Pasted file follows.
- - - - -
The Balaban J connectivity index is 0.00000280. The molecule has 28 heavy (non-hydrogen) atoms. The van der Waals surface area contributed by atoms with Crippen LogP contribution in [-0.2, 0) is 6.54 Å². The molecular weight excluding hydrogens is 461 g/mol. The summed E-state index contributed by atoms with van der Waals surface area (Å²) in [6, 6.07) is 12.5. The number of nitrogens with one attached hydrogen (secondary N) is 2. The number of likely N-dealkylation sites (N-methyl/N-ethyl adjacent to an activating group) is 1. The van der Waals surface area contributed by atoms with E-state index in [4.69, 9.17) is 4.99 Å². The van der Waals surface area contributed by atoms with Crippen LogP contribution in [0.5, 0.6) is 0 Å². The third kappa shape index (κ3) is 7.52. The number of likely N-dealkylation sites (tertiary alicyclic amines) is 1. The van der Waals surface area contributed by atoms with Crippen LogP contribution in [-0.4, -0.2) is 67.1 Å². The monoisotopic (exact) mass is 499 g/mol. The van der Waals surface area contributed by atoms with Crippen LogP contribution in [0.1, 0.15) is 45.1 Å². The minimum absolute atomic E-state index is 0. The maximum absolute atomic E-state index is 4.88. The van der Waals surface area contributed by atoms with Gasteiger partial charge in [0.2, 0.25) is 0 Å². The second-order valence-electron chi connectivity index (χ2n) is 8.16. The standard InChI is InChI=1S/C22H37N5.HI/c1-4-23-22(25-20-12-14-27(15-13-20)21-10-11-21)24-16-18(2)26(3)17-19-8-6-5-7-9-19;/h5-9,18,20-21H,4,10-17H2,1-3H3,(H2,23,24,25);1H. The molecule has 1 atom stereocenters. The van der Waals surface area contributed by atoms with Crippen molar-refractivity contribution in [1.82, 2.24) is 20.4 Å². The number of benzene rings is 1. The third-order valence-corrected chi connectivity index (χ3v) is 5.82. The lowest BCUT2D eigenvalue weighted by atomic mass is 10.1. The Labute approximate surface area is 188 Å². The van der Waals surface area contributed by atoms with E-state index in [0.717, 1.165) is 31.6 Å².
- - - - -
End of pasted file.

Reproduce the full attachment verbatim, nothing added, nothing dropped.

The Balaban J connectivity index is 0.00000280. The molecule has 28 heavy (non-hydrogen) atoms. The van der Waals surface area contributed by atoms with Crippen LogP contribution in [-0.2, 0) is 6.54 Å². The molecular weight excluding hydrogens is 461 g/mol. The summed E-state index contributed by atoms with van der Waals surface area (Å²) in [6, 6.07) is 12.5. The number of nitrogens with one attached hydrogen (secondary N) is 2. The number of likely N-dealkylation sites (N-methyl/N-ethyl adjacent to an activating group) is 1. The van der Waals surface area contributed by atoms with E-state index in [4.69, 9.17) is 4.99 Å². The van der Waals surface area contributed by atoms with Crippen LogP contribution in [0.5, 0.6) is 0 Å². The third kappa shape index (κ3) is 7.52. The number of likely N-dealkylation sites (tertiary alicyclic amines) is 1. The van der Waals surface area contributed by atoms with Crippen LogP contribution in [-0.4, -0.2) is 67.1 Å². The monoisotopic (exact) mass is 499 g/mol. The van der Waals surface area contributed by atoms with Crippen LogP contribution in [0.1, 0.15) is 45.1 Å². The minimum absolute atomic E-state index is 0. The maximum absolute atomic E-state index is 4.88. The van der Waals surface area contributed by atoms with Gasteiger partial charge in [0.2, 0.25) is 0 Å². The second-order valence-electron chi connectivity index (χ2n) is 8.16. The standard InChI is InChI=1S/C22H37N5.HI/c1-4-23-22(25-20-12-14-27(15-13-20)21-10-11-21)24-16-18(2)26(3)17-19-8-6-5-7-9-19;/h5-9,18,20-21H,4,10-17H2,1-3H3,(H2,23,24,25);1H. The molecule has 1 atom stereocenters. The van der Waals surface area contributed by atoms with Crippen molar-refractivity contribution in [1.82, 2.24) is 20.4 Å². The number of benzene rings is 1. The third-order valence-corrected chi connectivity index (χ3v) is 5.82. The lowest BCUT2D eigenvalue weighted by atomic mass is 10.1. The Labute approximate surface area is 188 Å². The van der Waals surface area contributed by atoms with E-state index in [0.717, 1.165) is 31.6 Å².